Henry Ansgar Kelly is the author of Criminal-Inquisitorial Trials in English Church Courts and he is a Distinguioshed Research Professor at UCLA. Kelly is also a former recipient of a Guggenheim Fellowship, and the author of seventeen books.
Q: You’ve written about a range of topics across your academic career. What drew you to canon law more broadly, and then specifically, the issues covered in this volume?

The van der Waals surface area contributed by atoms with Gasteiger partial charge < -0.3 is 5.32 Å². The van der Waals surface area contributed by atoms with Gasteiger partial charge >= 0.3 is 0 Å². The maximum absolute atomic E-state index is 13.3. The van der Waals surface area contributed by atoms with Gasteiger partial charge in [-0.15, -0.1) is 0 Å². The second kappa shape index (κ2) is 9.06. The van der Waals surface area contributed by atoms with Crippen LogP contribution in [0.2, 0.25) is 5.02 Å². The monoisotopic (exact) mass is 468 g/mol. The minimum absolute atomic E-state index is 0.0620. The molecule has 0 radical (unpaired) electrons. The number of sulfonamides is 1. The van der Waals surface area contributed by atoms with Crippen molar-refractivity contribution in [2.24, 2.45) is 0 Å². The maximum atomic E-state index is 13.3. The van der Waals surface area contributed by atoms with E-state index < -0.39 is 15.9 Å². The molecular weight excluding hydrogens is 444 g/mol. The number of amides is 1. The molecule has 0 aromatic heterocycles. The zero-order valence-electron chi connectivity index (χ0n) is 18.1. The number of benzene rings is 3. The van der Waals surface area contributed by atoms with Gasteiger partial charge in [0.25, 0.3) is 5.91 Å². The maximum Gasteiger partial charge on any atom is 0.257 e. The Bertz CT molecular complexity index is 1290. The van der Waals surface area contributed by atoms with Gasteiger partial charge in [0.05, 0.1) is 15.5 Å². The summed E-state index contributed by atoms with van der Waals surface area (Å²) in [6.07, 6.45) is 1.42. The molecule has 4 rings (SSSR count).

A: The simple answer is the axiom, “One thing leads to another.” It began when I was at Harvard back in the 1960s doing my PhD dissertation on Shakespeare’s History Plays (you’ll notice that I’m an English professor at UCLA, not in law or history). I saw that there had been a controversy over whether the real Richard III could have been dispensed to marry his niece, Edward IV’s daughter Elizabeth, and I filed it away for future research. Being a Jesuit seminarian, I went on to study canon law at nearby Weston School of Theology, but I still had access to the medieval canon-law collections in Harvard’s Law School and Divinity School, since I stayed on at Harvard as a Junior Fellow in the Society of Fellows. My research on kinship-laws led to my book on Henry VIII’s Matrimonial Trials. I was surprised to learn that Henry’s annulment trials—for instance the 1529 Legatine Trial pictured on the cover of my book—were criminal trials, with both Henry and Catherine of Aragon, or Henry and Anne Boleyn, as defendants. And the trials were inquisitions, subject to the same rules of due process as heresy inquisitions. The same was true of other trials brought by bishops in their busy courts: accusing persons of adultery, or marrying in secret, or not paying tithes, or corruption, or theft, or even murder, in addition to heresy or doctrinal deviations. This was something even historians didn’t know, and still don’t. I’ve set forth my position (the “unified field theory of Church trials”) in articles over the years, with limited impact—even when collected in a book, Inquisitions and Other Trial Procedures, which came out in 2001. Then, some years ago, my fellow canonist-historian, Richard Helmholz, of the University of Chicago School of Law, suggested that I bring it all together in a book. It turned out to be more comprehensive than either of us thought it would be. The book would be bigger, however, if I had covered all of Europe. But I limited it to England, because English prelates followed the rules of due process better than was done on the Continent, even at the papal court. These rules were set forth at the Fourth Lateran Council in Rome in 1215, in a decree that I call the Church’s Magna Carta: bishops can charge only public suspects, and must allow them to defend themselves. But heresy inquisitors in France and elsewhere starting violating the rules, coercing suspects into confessing before charging them. That was like our notorious “third degree,” rubber hoses and all, before Miranda rights were put in place. That’s how “inquisition,” or “The Inquisition,” got its bad name. I’m trying to rehabilitate inquisition as a procedure as good as, or even better than, the English and American jury system. In the Conclusion of the book, I try to get Sir John Baker, the great authority on English Common Law, to see the light about inquisitorial procedure, by explaining that his published objections to it don’t hold water.